Kids on the Slope is a slow, plotting character drama which has some beautiful production values, amazing soundtrack, and fantastic character work. It’s the clear winner of the season. However, just from the previous work of the creators, such as Cowboy Bebop director Shinichiro Watanabe and composer Yoko Kanno, are more than enough to keep me interested.
Space Brothers is about two siblings, Mutta and Hibito, who happen upon a UFO when they were young children. In that moment they agree to attempt to become astronauts. Hibito, the younger brother, has succeed in being accepted to the new Lunar missions while Mutta finds himself unemployed and back living with his parents.
I loved nearly everything about this show. It is a solid first episode that clearly shows the division between the two characters and what the conflicts are going to be going forward. The character designs are great, showing even more of the trend this season to step away from moe, the two brothers designs reflect their personalities and their situations in life. I found the scenes when they were kids sweet, a fantastic attempt to capture the innocence of childhood.
There are three things that establishes the theme of the show that I thought were well played. The first is how the show begins. The two brothers were both born during major sporting events but Mutta was born during a horrible loss and Hibito was born during a great national victory. This establishes the idea of fate and luck within the narrative. The second is the innocence of childhood. There are long scenes that show the two boys exploring the woods and recording noises of nature, the two of them honestly curious about the world. As they gaze upon the UFO they see something that is unique and special, and in that moment pledge to go into space. This innocent act is shown to the audience as a sweet act of childhood, but it leads into the final theme that is well established in this episodes.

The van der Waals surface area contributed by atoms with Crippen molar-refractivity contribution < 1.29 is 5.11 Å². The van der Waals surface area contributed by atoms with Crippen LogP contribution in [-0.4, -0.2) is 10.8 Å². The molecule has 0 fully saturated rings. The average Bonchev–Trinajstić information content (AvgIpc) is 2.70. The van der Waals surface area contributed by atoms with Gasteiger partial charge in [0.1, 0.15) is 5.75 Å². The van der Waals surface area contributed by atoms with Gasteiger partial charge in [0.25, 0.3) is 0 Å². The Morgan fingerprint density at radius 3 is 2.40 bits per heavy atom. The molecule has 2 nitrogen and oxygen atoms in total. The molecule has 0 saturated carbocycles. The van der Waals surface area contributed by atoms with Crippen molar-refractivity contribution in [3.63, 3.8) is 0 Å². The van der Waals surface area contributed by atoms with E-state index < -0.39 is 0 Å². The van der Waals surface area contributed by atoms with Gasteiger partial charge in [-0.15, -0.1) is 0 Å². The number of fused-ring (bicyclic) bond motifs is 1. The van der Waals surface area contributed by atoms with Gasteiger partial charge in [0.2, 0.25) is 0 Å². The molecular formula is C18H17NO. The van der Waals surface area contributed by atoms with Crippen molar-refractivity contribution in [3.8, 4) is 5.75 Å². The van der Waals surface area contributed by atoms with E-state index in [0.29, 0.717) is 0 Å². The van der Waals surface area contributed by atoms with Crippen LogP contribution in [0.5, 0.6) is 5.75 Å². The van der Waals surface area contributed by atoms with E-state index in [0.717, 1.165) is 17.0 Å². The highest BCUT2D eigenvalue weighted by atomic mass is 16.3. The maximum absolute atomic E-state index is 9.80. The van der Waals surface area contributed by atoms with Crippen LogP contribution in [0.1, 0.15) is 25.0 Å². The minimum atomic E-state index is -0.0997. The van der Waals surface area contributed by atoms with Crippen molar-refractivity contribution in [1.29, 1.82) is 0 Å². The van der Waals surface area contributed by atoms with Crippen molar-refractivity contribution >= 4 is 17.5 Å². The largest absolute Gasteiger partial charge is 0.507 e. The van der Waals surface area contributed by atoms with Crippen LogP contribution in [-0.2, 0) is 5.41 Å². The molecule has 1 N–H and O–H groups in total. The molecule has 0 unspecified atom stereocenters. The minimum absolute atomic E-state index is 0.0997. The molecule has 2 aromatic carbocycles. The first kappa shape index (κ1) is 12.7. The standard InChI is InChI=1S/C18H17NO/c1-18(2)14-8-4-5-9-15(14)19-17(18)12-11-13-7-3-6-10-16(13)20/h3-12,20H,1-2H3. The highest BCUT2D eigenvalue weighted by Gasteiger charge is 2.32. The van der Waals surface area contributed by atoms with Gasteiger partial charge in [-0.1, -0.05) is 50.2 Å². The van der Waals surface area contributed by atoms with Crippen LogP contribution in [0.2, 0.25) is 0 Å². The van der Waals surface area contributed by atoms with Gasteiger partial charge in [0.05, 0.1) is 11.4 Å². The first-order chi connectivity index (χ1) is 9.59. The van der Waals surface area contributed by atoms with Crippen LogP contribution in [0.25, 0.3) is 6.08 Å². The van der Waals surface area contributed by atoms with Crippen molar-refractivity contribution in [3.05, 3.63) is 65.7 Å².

The final theme is that of the elder staying ahead of the younger. A concept that is understandable because of sibling rivalry and conflict but even more so in Japan where the concept of the elder being held as revered remains important. Mutta’s defeat is all the more embarrassing because of his younger brothers success and it is this that drives him forward to picking his life back up. After falling low the simple idea of planning his goal to get to Mars rekindles his drive, forcing him back into the world. It was inspiring to watch, which is something I don’t get much from Anime.
Space Brothers is going to be a fun character drama. It being wrapped in a Space Exploration narrative is a clear bonus for me. I look forward to watching a science fiction story anchored in realism, and that is definitely the feeling I’ve gotten from this first episode.